London’s Mayor, Sadiq Khan, doesn’t think British broadcasters show enough “diversity” on television. To change this, he sent a letter to Sharon White, chief executive of Ofcom, to express “concerns over BAME diversity in the broadcasting industry.”
BAME is an acronym. It stands for “Black, Asian, and Minority Ethnic,” a term used to refer to members of non-white communities in the UK. To clarify for American readers: In British English, when someone says “Asian” they usually mean from South Asia, such as Pakistan, Afghanistan, India, etc.
“British broadcasters must step up to the plate and redouble their efforts to be representative of our communities,” Mayor Khan tweeted on Friday, sharing an article from The Guardian.
British broadcasters must step up to the plate and redouble their efforts to be representative of our communities. https://t.co/E10TpLmYRV
— Sadiq Khan (@SadiqKhan) October 6, 2017
This is the letter Mayor Khan wrote to Ofcom’s Chief Executive Sharon White, as published in The Guardian.
As mayor of London, I am writing to express my particular concerns over BAME diversity in the broadcasting industry and its impact on London’s economy and culture.
I fully agree with your recent comments that broadcasters are making “woeful progress” in representing the diversity of our society, including the representation of people from BAME backgrounds. As you made clear, this “shocking” failure creates a “cultural disconnect” between programme makers and viewers. This will only change if Ofcom put in place clear requirements that broadcasters must meet.
In order to regulate diversity of the broadcasting industry successfully, Ofcom must have a clear definition of what constitutes a “diverse BAME production”. Sir Lenny Henry has sought to solve this issue by proposing a definition that involves a production, meeting two of three criteria. In summary:
(1) at least 50% of the production staff measured against cost must be BAME;
(2) at least 50% of on-screen talent measured against cost must be BAME;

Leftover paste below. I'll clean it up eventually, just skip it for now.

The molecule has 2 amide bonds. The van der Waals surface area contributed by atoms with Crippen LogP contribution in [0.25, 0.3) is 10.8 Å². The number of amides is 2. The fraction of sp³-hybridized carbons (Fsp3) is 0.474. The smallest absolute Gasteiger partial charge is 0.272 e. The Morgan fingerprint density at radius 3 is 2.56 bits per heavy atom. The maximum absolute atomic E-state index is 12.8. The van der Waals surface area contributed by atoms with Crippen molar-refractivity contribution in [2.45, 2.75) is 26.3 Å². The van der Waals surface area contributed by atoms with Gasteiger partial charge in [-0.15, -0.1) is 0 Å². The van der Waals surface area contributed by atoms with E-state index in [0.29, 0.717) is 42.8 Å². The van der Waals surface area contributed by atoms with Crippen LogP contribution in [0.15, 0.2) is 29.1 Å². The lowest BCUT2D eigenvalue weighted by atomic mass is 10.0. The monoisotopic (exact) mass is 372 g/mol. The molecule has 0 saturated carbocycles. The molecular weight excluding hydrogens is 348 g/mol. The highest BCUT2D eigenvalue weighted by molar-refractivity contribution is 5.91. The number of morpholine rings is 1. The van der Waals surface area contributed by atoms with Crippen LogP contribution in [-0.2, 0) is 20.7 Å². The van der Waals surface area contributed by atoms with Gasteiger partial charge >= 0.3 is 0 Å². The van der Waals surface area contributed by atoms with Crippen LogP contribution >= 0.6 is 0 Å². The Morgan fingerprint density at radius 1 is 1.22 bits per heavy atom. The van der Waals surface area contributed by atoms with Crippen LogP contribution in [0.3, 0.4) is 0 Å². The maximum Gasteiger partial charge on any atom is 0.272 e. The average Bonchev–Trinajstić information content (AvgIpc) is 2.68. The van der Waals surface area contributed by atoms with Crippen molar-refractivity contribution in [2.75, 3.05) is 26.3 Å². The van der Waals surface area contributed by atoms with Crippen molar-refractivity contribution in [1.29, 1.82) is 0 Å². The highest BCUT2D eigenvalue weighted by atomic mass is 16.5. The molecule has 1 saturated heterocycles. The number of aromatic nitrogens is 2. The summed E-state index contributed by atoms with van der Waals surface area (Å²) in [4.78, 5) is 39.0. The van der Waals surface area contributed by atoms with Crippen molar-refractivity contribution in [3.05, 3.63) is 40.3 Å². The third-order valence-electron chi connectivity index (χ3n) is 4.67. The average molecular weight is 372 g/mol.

(3) at least 30% of senior personnel must be BAME.
Ringfencing funds for production and programming has proven a successful method of widening access to the broadcasting industry across the regions and nations. Building on this success, I am writing to ask that Ofcom consider expanding this approach with the aim of improving BAME diversity.
Measuring progress is essential for improving BAME diversity across the broadcast industry, but without clear targets, progress cannot be properly assessed and tracked. Ofcom is in a position to significantly improve this process by requiring broadcasters to provide more consistent and accurate statistics.
The three proposals I have highlighted above are straightforward steps Ofcom can take to improve the lack of progress on BAME diversity in the broadcasting industry.
I believe the promotion of diversity in broadcasting is not only vital for the culture and profile of the UK but is critical for ensuring the commercial success and sustainability of one of the most important drivers of the London economy. London is proudly one of the most diverse cities in the world, and we should be aiming for nothing less than for that to be reflected in an equally diverse broadcasting industry.
Mayor of London
Not everyone agrees with Mayor Khan. Many people believe there is actually too much diversity in broadcasting rather than too little.
“Practically every advert has an interracial couple for families,” one Twitter user posted, while another said he believed ethnic minorities were over represented in almost every British TV show, especially period dramas.
One man, in response to the mayor insisting that broadcasters redouble their efforts to include more diversity, sarcastically replied, “Also, coincidentally, we must redouble our efforts to transform British society through enforced mass immigration that nobody asked for.”